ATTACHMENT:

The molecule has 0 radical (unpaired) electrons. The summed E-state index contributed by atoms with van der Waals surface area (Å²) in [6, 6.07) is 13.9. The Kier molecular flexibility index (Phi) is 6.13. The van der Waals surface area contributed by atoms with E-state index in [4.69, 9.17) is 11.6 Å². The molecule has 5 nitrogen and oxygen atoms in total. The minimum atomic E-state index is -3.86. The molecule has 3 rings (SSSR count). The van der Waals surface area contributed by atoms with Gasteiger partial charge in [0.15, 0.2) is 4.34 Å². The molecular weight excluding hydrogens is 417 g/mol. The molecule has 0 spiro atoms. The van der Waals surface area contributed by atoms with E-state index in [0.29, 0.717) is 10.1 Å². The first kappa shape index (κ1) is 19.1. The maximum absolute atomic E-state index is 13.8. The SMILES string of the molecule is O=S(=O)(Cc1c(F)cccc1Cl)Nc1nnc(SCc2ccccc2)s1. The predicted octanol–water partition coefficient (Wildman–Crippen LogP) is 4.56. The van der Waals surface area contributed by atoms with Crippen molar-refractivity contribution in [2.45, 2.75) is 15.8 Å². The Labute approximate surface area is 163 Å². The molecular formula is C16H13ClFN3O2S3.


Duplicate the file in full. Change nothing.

The molecule has 0 radical (unpaired) electrons. The summed E-state index contributed by atoms with van der Waals surface area (Å²) in [6, 6.07) is 13.9. The Kier molecular flexibility index (Phi) is 6.13. The van der Waals surface area contributed by atoms with E-state index in [4.69, 9.17) is 11.6 Å². The molecule has 5 nitrogen and oxygen atoms in total. The minimum atomic E-state index is -3.86. The molecule has 3 rings (SSSR count). The van der Waals surface area contributed by atoms with Gasteiger partial charge in [0.15, 0.2) is 4.34 Å². The molecular weight excluding hydrogens is 417 g/mol. The molecule has 0 spiro atoms. The van der Waals surface area contributed by atoms with E-state index in [0.29, 0.717) is 10.1 Å². The first kappa shape index (κ1) is 19.1. The maximum absolute atomic E-state index is 13.8. The SMILES string of the molecule is O=S(=O)(Cc1c(F)cccc1Cl)Nc1nnc(SCc2ccccc2)s1. The predicted octanol–water partition coefficient (Wildman–Crippen LogP) is 4.56. The van der Waals surface area contributed by atoms with Crippen molar-refractivity contribution in [2.45, 2.75) is 15.8 Å². The Labute approximate surface area is 163 Å². The molecular formula is C16H13ClFN3O2S3.